Mechanics in Focus
When you’re playing a photorealistic 3D title you’re probably going to invest less effort into considerations of underlying gameplay mechanics than you might if you were enjoying a basement romp in a refrigerator box. Games defined by shiny pretty things certainly have a time and place, but when you’re playing a title that deliberately immerses you in a lo-fi look-and-feel, you’re more likely to be pleasantly surprised by the ingenuity or complexity of the mechanics at work.

Kenfagerdotcom's Minecraft Kingdom

Kenfagerdotcom's Minecraft Kingdom... meta-meta to the power of meta.

Minecraft isn’t alone in utilizing retro graphics to get audiences engaged, before challenging them with innovative gameplay concepts. Jason Rohrer and Daniel Benmergui are both developer-artistes putting out engaging and genre-busting titles with beautiful 8-bit looks.

Screenshot from Jason Rohrer's PASSAGE

Screenshot from Jason Rohrer's PASSAGE

If you’re hungry for a particularly well-executed experiment in innovation through nostalgia, there’s a brand new Toronto-bred iPad title you’ve got to check out: Superbrothers: Sword & Sworcery EP, a collaboration between Capybara Games, the Superbrothers squad of visual artists, and Jim Guthrie. If you spent any time with Sierra’s King’s Quest in 1990 (itself a visual retooling of the Adventure Game Interpreter 1984 original, rebooted once more last year), you’ll feel eerily at home here. But after only a few minutes of play it becomes clear that Sw&Sw is about experimenting with social gaming features that the retro aesthetic might have prevented you from anticipating. For instance, all of the game’s dialogue takes place in the form of 140-or-fewer letter exchanges – enabling players to tweet conversations as they progress, from within the game’s HUD. It’s quite a clever little innovation, allowing players to share their progress through a game that doesn’t quite align with the High Scores ‘n Headshots model of friendly competition familiar to many console gamers. Even the title of the game is displayed on my iPad’s home screen as a hashtag.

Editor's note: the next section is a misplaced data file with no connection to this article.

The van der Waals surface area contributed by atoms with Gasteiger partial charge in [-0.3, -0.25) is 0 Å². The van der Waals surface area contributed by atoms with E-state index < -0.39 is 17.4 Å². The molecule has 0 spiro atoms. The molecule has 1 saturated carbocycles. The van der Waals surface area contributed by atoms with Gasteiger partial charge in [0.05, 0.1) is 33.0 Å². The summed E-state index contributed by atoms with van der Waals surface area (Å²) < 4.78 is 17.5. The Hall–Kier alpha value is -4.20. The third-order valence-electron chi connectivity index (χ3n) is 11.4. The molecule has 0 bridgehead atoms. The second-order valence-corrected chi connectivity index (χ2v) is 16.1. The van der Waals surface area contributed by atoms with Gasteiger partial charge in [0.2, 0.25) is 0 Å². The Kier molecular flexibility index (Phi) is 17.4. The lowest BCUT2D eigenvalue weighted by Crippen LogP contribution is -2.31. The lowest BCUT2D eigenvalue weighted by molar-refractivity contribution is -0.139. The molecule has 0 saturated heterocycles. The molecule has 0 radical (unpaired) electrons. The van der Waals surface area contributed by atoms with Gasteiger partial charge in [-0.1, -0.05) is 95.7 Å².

Superbrothers Sword & Sworcery EP Screenshot

Screenshot from Superbrothers: Sword & Sworcery EP

Could Capybara have gotten away with encouraging Sw&Sw players to tweet their progress in a photorealistic first-person shooter version of the game? Possibly. Could they have maintained as much of the delightfully corny Your Highness-esque dialogue with such an approach? Perhaps. But could they have made audiences from 15 to 35 feel immediately comfortable with the title while embracing its innovative idiosyncrasies? I’m skeptical.

For a particular group of gamers born in the final decades of the 20th century, 8-bit is the definitive visual vernacular – the lingua franca spoken by fans of racing, RPG, and shoot-em-up titles alike. Perhaps these audiences simply take comfort in the styles associated with a particular era of game development (just as classic rock inevitably trumps auto-tune in the minds of members of my parents’ generation), or perhaps there are valuable lessons to be learned here about how innovation can emerge from the juxtaposition of new ideas with the obviously ancient.

Trevor Haldenby is a producer and photographer living in Toronto. He has attended Wilfrid Laurier University, Rhode Island School of Design, CFC Media Lab, and is presently completing a Master’s of Design in Strategic Foresight & Innovation at OCAD University.